Ten days in Cuba
We are middle-class Americans from Springfield, Ill., coming to Cuba with pockets full of cash. We don't like the stereotype, but travel here is on a strictly cash basis.
In the Aeropuerto Internacional José Martí, I catch the eye of a slight, gray-haired, grandmotherly womanstanding just outside the restrooms. She holds a roll of toilet paper, and, as I approach, she measures off a few squares. We smile broadly at one another, and I feel brave enough to try my few words of Spanish. "Gracias, Señora," I say, and tip her a U.S. quarter. Another American scolds me -- a quarter is far too large a tip. But I will not be chastened. I'm a grandmother myself. As we leave customs, I see the señora wave goodbye.
We plan to spend as much time as possible outside Havana, visiting people and Presbyterian churches in the central provinces. We travel with what we hope are open minds and open ears. We'll return to Havana for our last two days in Cuba, but for now we head out into the countryside.
We leave Havana and its environs, which are thick with blossoming mango trees. We pass vegetable gardens, sugarcane fields, and orange groves lined with rock piles cleared from the reddish soil. Several miles farther along,we see neatly constructed stone walls bordering pastures holding herds of humpbacked gray Brahmin cattle. "When you see the rock wall," our driver says, "you know you are in Cuba's most productive cattle land, Matanzas Province."
We pass a woman, walking miles from nowhere, with heavy-looking tote bags hanging from both hands. She is wearing low heels, a long black skirt, and a silky dark blouse patterned with bright flowers. I look along the road for signs of bus routes or rest stops, but there are none.
Several more miles to the east, we see other signs of life along the same highway. Men wave three-foot "blankets" of large white and red-tinged onions and hunks of homemade white cheese, offering them for sale to the thin but steady stream of automobile traffic.
Economist Ruth Camps, who works for the Cuban Presbyterian Church, has joined us as historian and guide. We want to know how the U.S. economic embargo has affected the people of Cuba. Although the U.S. embargo was begun just after the revolution, Campscan't recall a crisis until the "special period" that began in 1990 with the collapse of the Soviet Union, Cuba's primary source of foreign aid. Worldwide oil shortages resulting from the Gulf War compounded the problems and disabled the last of Cuba's markets. There was no petroleum, no fertilizer, and no electricity anywhere on the island. Even for those who had money, there was nothing in the stores to buy. People began to starve, especially infants and the elderly.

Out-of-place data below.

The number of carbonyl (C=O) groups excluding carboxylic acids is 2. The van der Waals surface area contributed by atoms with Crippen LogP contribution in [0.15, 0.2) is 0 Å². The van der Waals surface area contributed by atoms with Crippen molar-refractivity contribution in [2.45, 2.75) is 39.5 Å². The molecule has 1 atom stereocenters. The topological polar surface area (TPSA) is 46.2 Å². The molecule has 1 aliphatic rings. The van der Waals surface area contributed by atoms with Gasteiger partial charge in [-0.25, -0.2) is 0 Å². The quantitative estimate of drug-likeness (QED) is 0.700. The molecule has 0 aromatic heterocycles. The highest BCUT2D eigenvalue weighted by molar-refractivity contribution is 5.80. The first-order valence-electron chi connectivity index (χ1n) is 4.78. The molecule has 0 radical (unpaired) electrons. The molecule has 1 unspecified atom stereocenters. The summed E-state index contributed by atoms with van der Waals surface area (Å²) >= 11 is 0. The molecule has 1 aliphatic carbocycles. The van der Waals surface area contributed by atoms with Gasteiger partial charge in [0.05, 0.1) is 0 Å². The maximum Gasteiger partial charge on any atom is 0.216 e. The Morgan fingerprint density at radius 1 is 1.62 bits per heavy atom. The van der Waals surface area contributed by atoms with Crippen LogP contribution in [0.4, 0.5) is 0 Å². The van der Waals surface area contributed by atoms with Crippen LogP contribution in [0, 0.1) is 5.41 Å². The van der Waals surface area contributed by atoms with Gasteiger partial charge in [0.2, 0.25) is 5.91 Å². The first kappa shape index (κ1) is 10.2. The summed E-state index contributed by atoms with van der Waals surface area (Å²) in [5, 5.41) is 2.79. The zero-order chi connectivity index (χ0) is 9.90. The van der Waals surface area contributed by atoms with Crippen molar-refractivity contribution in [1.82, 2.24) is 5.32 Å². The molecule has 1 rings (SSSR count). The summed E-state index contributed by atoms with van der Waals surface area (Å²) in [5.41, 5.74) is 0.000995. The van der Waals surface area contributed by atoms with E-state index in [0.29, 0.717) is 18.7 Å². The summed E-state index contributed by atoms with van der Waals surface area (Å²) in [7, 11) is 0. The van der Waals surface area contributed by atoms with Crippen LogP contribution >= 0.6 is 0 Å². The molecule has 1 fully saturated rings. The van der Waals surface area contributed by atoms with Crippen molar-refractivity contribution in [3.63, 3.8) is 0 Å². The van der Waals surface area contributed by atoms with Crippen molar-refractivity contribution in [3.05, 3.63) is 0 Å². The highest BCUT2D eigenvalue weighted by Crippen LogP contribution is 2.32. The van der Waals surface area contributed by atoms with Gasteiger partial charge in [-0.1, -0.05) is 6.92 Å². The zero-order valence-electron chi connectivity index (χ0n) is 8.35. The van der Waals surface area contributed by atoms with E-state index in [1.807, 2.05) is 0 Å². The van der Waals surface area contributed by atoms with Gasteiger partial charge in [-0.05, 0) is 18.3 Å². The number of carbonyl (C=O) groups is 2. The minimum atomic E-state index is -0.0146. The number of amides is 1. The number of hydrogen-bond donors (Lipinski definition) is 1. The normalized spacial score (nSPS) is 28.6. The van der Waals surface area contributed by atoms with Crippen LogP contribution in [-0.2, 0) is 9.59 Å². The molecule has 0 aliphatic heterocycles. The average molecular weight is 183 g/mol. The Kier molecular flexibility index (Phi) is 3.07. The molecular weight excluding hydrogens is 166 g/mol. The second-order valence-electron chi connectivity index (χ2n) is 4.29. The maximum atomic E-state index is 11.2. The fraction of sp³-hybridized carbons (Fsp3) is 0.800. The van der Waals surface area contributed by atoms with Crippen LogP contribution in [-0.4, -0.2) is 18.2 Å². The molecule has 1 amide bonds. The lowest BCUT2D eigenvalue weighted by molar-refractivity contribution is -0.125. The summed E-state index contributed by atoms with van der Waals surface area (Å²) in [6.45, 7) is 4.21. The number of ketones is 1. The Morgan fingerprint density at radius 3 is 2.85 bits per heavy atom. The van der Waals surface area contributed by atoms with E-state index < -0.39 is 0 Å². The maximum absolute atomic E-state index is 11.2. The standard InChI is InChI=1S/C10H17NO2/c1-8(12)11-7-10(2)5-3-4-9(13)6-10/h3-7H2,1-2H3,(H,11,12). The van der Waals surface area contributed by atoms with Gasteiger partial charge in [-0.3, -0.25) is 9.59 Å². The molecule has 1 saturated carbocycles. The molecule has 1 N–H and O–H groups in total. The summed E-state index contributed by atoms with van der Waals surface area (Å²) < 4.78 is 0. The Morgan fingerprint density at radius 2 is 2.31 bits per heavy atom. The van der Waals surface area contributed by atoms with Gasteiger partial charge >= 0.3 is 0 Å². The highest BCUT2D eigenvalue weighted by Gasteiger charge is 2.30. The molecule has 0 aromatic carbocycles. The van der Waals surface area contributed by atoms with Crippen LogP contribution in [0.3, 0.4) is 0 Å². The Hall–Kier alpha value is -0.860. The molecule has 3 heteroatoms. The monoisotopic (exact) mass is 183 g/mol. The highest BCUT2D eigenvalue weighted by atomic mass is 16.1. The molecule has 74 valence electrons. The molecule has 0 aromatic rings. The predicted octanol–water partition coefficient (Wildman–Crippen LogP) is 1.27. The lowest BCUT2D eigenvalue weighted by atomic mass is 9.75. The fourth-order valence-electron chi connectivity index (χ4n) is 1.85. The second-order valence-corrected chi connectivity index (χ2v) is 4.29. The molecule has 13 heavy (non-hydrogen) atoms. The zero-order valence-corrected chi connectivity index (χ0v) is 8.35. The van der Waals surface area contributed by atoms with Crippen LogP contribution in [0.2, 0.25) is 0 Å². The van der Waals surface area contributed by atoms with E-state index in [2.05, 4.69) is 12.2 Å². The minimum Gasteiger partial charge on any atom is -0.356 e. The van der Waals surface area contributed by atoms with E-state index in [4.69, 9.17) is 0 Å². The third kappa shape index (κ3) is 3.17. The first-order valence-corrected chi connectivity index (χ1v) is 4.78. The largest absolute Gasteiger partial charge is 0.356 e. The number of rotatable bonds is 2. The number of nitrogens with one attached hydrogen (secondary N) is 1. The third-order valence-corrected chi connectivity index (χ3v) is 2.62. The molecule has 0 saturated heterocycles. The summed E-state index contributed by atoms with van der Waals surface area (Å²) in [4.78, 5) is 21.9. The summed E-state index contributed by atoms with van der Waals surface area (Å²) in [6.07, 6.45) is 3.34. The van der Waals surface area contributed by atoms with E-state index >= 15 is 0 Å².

With modern medicine no longer available, traditional folk remedies were rediscovered and used to treat toothaches, colds, respiratory illness, and other conditions. Campsrecalls scenes from her girlhood in the town of Camaguey, searching with her grandmother for wild plants they could use in place of soap.
Cuban-trained doctors had long been respected throughout the Western Hemisphere, but without medicine, electricity, and hospital equipment, even the best doctors had little to offer. And the doctors could not prescribe what was needed most: food.
The traditional Cuban diet consists of beans and rice with some beef, but with the embargo, the beef was gone. "The doctors told us that we shouldn't be eating beef so often," Campssays. "They told us it was dangerous. They distributed recipes that they said would make cereal taste like ground beef, and everyone went around saying that the doctors were crazy! We survived those difficult times by making everything into a joke -- we Cubans are very resilient -- and this made it easier to bear.
"It was particularly hard to know that we had a very good market only 90 miles away when we had no money and also to know that the U.S. government wouldn't allow any sales of products to Cuba," Campssays.
The original embargo of the 1960s was strengthened in 1990 by the Mack Amendment, which cut off foreign aid to any country daring to trade with Cuba. Two years later, in 1992, the even more restrictive Cuban Democracy Act further crippled the Cuban economy.
The Cuban government has tried various plans, such as exchanging doctors for oil with Venezuela, and reviving the tourism industry under strict government controls. But these desperate measures have come with their own tribulations. When the peso was the only currency, Cubans felt that the economic pressure burdened everyone equally. But tourism and the U.S. dollar are creating a two-tiered society. People with access to U.S. dollars have comforts that are unobtainable in the general economy. Prostitution and crime have increased, especially during the early and mid-1990s. "There is healthy tourism, tourism that wants to get to know Cuba," Campssays, "but then there is another tourism that just wants to come and have fun in Cuba and to entertain themselves."